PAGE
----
Amen. Once I hired a qualified electrician to install a RCD after the meter to protect the whole house in one go, a few days later, I had some strange problems with the electrics in my house and so I asked my dad who knew a little about electrics to have a look - the electrician had wired live and neutral the wrong way round, bypassing the protection given by the RCD, MCBs and the fuses in all plugs.
My car that has a conventional diesel engine uses electronic injectors. No electricity = no injectors = no fuel = no running. The engine alone has 3 separate computers required to run the engine.
Gasoline/petrol is a powerful solvent. Diesel is not as strong. If you look in the engine of an old diesel that has done high miles without oil changes, you will see tons of crud inside. Put petrol in, all crud gets dissolved, passes through the fuel filter and it's goodnight to expensive common rail injectors.
My previous 2001 Opel Astra had an Isuzu 1.7 litre diesel engine designed in the 80's with a distributor type fuel injection system. It could run fine on a 50% petrol, 50% diesel mix, but would require a new fuel filter before refuelling and no more petrol for a few more tanks after that. Using biodiesel was possible but had to have a filter change every time I filled up the first few times. Running 100% petrol would work but would destroy the engine quickly.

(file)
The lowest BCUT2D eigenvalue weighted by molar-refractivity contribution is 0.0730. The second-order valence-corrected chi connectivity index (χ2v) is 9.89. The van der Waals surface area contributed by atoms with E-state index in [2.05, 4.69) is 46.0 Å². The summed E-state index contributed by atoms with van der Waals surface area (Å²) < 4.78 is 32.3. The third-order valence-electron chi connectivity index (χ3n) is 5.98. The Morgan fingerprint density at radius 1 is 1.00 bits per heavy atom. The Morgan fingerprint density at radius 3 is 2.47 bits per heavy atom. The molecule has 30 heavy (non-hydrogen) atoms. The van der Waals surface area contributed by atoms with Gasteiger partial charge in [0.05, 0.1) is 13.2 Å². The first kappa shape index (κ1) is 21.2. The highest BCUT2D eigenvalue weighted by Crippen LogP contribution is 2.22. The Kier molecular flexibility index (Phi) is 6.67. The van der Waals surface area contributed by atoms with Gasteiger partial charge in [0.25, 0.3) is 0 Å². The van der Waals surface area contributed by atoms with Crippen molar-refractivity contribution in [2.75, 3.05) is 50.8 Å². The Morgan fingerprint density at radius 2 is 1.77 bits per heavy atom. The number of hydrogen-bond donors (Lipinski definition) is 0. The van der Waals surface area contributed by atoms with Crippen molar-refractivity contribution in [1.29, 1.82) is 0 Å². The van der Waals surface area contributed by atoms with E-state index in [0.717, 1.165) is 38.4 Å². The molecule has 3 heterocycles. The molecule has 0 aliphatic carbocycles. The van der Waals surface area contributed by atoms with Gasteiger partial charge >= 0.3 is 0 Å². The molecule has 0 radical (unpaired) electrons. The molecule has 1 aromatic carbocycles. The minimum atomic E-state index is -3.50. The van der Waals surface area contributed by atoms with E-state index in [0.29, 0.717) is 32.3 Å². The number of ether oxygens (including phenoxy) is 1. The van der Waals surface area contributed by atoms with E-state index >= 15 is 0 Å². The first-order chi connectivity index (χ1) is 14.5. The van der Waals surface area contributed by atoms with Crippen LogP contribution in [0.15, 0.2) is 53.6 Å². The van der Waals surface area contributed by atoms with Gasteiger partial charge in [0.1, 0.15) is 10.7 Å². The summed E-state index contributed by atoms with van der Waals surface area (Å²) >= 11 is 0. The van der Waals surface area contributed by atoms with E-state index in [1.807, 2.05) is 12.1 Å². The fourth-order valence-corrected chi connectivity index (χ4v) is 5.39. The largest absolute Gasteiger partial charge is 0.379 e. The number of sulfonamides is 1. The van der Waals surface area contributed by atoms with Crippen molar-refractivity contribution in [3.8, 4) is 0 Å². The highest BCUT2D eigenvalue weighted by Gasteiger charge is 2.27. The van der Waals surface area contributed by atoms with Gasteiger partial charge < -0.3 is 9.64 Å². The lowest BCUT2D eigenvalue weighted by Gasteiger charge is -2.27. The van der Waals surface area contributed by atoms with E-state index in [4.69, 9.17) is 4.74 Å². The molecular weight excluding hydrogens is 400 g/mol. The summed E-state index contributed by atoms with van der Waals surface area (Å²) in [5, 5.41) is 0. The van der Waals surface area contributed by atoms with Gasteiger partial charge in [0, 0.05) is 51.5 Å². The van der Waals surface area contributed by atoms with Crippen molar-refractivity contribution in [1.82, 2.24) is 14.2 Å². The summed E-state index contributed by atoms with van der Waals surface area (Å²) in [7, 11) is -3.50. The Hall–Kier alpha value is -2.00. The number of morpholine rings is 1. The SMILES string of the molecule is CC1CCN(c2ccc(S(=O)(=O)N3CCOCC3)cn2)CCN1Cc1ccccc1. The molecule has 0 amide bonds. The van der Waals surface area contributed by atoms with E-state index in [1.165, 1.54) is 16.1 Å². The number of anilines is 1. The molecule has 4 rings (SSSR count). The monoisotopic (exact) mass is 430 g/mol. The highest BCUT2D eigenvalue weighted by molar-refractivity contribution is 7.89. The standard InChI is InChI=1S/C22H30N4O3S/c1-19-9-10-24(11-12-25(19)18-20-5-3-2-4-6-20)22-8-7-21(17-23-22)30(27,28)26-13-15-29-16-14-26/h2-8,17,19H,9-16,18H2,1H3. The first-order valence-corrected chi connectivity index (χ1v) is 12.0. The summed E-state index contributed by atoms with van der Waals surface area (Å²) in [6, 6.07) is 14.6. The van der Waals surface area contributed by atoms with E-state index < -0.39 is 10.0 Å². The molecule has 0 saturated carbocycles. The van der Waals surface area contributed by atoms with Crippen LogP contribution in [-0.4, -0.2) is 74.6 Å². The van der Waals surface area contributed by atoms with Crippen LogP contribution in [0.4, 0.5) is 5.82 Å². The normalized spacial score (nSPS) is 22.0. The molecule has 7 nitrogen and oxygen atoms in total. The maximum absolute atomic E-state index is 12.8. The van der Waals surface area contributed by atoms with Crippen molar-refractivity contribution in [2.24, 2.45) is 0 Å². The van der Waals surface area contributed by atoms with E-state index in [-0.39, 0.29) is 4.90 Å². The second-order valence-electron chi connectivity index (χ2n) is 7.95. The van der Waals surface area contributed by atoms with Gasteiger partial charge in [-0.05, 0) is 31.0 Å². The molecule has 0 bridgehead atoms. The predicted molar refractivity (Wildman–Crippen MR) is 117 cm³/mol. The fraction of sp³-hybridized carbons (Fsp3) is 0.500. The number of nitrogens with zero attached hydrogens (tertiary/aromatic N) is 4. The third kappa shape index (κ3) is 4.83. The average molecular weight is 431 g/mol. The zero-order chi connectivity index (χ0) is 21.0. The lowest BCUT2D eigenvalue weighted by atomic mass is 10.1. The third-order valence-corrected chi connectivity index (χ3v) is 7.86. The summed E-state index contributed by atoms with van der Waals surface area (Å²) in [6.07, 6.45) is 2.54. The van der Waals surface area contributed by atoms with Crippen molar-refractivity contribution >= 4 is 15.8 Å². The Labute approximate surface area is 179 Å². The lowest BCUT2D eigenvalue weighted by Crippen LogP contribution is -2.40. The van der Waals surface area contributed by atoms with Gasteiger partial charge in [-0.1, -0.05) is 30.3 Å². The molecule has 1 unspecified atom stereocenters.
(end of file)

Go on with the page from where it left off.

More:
My current 2005 Opel Astra has the exact same engine but with a common rail fuel injector system. If I ever accidentally put petrol in, I'm going to disconnect the battery and forbid anyone from even turning on the ignition as the primary fuel pump in the tank is electric. Biodiesel cannot be used here.
 gets 70mpg and emitting 119g/km CO2 before you say it should be junked
Diesel in the UK is a lot more expensive than petrol, that hasn't stopped a huge surge in diesel cars on our roads....
My friend recently brought a second hand family MPV made by Citroen built in 2005 that has a 2.0 litre diesel engine with 4 cylinders & 16 valves giving around 320 horsepower and 500lb.ft torque and it's not even the sporty version!
My first thought was "Awesome! Ferrari developed a car with a gas turbine engine!" Imagine my disappointment when I realised they meant "gasoline"...
Interesting bit about the Skye bridge here in the UK - after ridiculous tolls, the government decided to buy the bridge and abolish the tolls even though they paid many times more than the actual cost of the bridge.
The problem with this car colour counting game is that I just think to go to Autotrader (I'm in the UK) and look at the cars for sale - they show how many cars of each colour is being sold. So:
362,941 cars currently for sale
and so on.
So that ruined the game for me...
Not exactly. I have a milk bottle in front of me and it says "1.136 litres, 2 pints". I've yet to see a milk bottle to contain exactly 1 litre. Ditto for the other sizes.